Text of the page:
There are 3 types of resume formats. The resume format that you choose should be based on your work experience and the optimal strategy to make that experience relevant to the job that you are applying to. When choosing what resume format to use, keep the following considerations in mind:
- What resume format will shed light on your strengths and draw attention away from your weaknesses?
- What “statement” do you want to make and what resume format will allow you to best make that statement?
- The typical resume format that most people use is the chronological resume format. Is there a good reason to depart from that format?
Following are the three main types of resume formats:
Reverse Chronological Resume Format
Reverse chronological resumes list the candidate’s work experience starting from the most recent one based on the premise that it is also the most relevant to the job. That is often true for career-oriented people looking for another job in the same field. A reverse chronological resume has the advantage of showing a natural progression. Some employers like to see where you come from and how you progressed over the years. The reverse chronological resume is the most commonly used resume format.
Advantages of this resume format:
- It showcases your most recent work experience first. If your current position or your most recent position is in line with the position you are seeking, this format is ideal because it shows that you have recent and relevant experience.
- It shows your career progression. If you’ve been working since graduation and have been steadily climbing the ladder, this format should give a good overview of what you have achieved.
Disadvantages of this format:
- If you have a gap in your career, this format will make it obvious. People who stayed home to raise their children will usually face this problem.
- If you intend to change career, the most recent position that you held may not be relevant to the position that you are seeking.
- You may feel that the positions that you have held in the past do not accurately reflect your true potential or all that you have to offer.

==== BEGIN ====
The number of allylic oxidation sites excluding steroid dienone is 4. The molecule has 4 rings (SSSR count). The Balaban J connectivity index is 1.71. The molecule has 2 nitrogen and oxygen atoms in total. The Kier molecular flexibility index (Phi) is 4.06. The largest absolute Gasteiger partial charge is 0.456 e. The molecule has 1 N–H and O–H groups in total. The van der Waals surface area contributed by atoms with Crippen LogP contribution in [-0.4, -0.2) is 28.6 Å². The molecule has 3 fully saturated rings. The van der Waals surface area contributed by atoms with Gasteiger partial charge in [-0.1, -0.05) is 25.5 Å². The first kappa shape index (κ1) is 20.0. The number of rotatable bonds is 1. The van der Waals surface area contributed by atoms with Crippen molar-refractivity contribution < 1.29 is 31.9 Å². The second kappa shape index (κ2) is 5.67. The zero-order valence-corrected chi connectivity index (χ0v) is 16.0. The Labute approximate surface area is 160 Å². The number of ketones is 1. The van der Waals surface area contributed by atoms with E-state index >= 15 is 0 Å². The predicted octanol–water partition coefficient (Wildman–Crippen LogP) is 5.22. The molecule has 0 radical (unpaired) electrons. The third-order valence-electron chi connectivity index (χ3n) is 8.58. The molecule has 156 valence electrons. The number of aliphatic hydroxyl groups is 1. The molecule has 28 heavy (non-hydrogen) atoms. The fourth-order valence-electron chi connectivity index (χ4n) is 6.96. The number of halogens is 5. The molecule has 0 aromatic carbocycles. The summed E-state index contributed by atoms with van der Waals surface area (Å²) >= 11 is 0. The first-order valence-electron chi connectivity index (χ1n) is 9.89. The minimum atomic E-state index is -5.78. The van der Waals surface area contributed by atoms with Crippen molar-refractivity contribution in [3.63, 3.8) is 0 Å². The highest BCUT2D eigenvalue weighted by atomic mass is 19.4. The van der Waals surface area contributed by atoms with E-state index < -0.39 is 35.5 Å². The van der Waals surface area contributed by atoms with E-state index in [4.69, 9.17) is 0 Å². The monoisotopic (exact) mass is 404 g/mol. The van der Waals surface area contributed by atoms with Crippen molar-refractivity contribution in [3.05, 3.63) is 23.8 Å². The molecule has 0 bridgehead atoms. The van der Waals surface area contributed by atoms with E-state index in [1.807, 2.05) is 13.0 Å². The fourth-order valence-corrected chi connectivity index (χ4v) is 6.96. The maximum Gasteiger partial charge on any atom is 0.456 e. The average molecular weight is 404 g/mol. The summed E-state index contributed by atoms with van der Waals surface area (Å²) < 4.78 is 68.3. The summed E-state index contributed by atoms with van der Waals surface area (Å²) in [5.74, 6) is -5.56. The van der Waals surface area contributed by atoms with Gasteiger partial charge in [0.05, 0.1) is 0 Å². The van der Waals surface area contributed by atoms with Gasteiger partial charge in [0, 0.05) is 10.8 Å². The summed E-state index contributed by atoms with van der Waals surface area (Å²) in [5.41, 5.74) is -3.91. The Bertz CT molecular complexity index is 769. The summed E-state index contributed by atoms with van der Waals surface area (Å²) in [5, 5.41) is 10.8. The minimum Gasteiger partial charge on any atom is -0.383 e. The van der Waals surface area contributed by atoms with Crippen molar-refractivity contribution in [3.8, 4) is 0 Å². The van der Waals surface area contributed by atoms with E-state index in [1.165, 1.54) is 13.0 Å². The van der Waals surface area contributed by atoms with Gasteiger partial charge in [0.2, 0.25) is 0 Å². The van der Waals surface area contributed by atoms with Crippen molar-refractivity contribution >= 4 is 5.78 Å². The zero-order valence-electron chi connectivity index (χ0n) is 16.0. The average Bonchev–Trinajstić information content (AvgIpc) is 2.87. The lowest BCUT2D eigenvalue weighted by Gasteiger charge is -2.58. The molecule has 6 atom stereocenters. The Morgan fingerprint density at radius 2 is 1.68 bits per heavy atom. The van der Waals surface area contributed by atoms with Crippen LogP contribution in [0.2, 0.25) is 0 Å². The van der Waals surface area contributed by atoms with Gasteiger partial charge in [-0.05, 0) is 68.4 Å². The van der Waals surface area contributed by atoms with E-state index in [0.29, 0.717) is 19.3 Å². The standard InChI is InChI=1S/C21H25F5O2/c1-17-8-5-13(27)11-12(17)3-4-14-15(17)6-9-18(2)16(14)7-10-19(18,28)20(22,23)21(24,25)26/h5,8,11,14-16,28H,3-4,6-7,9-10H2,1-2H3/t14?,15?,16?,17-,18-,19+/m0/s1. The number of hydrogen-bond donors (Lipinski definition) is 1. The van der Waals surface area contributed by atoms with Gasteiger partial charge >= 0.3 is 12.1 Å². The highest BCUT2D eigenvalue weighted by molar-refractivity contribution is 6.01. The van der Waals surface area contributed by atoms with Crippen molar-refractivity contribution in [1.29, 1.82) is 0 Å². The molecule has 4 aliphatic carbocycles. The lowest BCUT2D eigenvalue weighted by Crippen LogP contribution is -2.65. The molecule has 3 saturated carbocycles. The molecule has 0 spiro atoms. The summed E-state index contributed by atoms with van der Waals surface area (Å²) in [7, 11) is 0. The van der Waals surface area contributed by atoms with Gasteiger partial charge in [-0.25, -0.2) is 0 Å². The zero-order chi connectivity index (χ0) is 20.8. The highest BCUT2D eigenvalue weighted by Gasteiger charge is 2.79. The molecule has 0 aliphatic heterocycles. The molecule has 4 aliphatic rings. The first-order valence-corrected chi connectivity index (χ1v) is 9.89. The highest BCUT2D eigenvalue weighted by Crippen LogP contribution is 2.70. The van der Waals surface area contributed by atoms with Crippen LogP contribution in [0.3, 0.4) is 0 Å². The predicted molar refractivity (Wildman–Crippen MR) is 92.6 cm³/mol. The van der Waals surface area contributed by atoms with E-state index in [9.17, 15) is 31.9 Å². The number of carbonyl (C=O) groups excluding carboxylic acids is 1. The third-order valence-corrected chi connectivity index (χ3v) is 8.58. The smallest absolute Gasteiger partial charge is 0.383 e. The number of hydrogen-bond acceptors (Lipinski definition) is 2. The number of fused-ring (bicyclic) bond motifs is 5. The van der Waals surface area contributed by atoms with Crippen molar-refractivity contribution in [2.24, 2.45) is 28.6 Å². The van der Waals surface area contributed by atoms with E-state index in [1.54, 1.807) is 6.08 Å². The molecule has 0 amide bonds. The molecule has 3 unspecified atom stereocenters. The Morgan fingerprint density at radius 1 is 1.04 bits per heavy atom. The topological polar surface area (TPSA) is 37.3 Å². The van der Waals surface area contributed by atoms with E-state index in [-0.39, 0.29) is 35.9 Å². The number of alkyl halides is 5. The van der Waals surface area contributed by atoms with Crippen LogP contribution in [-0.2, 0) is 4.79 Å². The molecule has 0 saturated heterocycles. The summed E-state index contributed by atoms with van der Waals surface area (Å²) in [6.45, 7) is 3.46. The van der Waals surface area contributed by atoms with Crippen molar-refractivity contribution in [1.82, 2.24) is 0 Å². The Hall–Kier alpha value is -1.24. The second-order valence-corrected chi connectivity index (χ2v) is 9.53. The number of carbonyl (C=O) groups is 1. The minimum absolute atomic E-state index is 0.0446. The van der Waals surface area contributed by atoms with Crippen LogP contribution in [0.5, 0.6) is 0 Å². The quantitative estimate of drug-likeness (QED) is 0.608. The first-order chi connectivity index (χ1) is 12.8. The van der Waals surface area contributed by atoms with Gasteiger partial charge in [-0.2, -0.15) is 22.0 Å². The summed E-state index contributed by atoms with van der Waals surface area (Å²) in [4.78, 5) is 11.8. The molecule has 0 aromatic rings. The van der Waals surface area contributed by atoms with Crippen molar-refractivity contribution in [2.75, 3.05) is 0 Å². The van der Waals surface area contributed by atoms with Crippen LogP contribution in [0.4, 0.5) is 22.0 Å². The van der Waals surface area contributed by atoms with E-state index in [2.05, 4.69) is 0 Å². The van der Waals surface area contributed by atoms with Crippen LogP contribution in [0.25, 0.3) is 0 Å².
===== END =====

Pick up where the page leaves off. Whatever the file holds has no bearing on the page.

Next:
The above are only some of the considerations that you should keep in mind when deciding whether or not to use a reverse chronological resume format. If you don’t feel this resume format is right for you, consider the functional resume format or the hybrid resume format.
Functional Resume Format
Functional resumes list a candidate’s experience by skills set. This resume format is used most often when a person decides to switch career, when a person has held many different types of jobs during his career, or when there has been a prolonged period of absence from the workforce. The focus is therefore no longer on “career progression,” but instead on “transferable skills.”
The typical functional resume will discuss your qualifications and your work history under separate headings. The qualifications section will go in detail about your skills set, but need not reference where you acquired those skills. The emphasis is on what you can offer. Within the qualifications section, you can have subheadings each targeted at a specific skill that you have. For instance, if you are applying for a position as a proprietary trader, you can have two headings, one for technical analysis and one for fundamental analysis.
Typically, after the qualifications section, you will have the work experience section. In this section, you can list your career progression, but you don’t need to specify what you did for each job. You only need to list your previous places of employment.
Whatever your reasons may be to stray away from the chronological resume format, make sure that you structure your functional resume in a way that makes sense, as opposed to hinting that there is something wrong that you want to hide. The functional resume format can be very powerful. It’s up to you to leverage its strength.
Hybrid Resume Format
The hybrid resume format is a combination of the reverse chronological resume format and the functional resume format. In the hybrid resume format, there are typically two sections. One section dealing with your skills set and one section dealing with your work experience.
The section dealing with your skills set will discuss your qualifications. The section dealing with your work experience will list your previous places of employment. However, as opposed to the functional resume format, the work experience section can be more descriptive.
More Resources on Resume Formats
If you want to read up more on resume formats, following are additional resources:
- Functional Resume — Friend or Foe?
- The Hybrid Resume
- The Accomplishment Based Resume
- Resume Formats: Choosing the Right One is the Key to Success
- The Federal Resume